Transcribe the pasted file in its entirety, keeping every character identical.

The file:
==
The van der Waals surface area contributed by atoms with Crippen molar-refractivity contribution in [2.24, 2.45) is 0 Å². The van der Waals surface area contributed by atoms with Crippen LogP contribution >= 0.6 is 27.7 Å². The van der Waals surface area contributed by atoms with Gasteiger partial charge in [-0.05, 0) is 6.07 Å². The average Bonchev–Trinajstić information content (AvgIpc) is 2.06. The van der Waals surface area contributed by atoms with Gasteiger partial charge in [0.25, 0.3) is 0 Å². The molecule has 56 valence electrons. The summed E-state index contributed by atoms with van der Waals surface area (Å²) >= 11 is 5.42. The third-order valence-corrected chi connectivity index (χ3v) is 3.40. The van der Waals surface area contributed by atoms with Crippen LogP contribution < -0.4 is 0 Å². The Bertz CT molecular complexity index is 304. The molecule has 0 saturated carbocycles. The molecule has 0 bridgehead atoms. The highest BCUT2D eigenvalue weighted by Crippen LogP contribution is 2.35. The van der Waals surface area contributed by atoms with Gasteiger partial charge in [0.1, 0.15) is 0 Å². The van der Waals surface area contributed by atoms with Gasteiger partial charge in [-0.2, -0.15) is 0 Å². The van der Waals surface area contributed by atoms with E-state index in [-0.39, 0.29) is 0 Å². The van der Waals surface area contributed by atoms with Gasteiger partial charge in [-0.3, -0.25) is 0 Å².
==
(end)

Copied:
The van der Waals surface area contributed by atoms with Crippen molar-refractivity contribution in [2.24, 2.45) is 0 Å². The van der Waals surface area contributed by atoms with Crippen LogP contribution >= 0.6 is 27.7 Å². The van der Waals surface area contributed by atoms with Gasteiger partial charge in [-0.05, 0) is 6.07 Å². The average Bonchev–Trinajstić information content (AvgIpc) is 2.06. The van der Waals surface area contributed by atoms with Gasteiger partial charge in [0.25, 0.3) is 0 Å². The molecule has 56 valence electrons. The summed E-state index contributed by atoms with van der Waals surface area (Å²) >= 11 is 5.42. The third-order valence-corrected chi connectivity index (χ3v) is 3.40. The van der Waals surface area contributed by atoms with Crippen LogP contribution < -0.4 is 0 Å². The Bertz CT molecular complexity index is 304. The molecule has 0 saturated carbocycles. The molecule has 0 bridgehead atoms. The highest BCUT2D eigenvalue weighted by Crippen LogP contribution is 2.35. The van der Waals surface area contributed by atoms with Gasteiger partial charge in [0.1, 0.15) is 0 Å². The van der Waals surface area contributed by atoms with Gasteiger partial charge in [-0.2, -0.15) is 0 Å². The van der Waals surface area contributed by atoms with E-state index in [-0.39, 0.29) is 0 Å². The van der Waals surface area contributed by atoms with Gasteiger partial charge in [-0.3, -0.25) is 0 Å².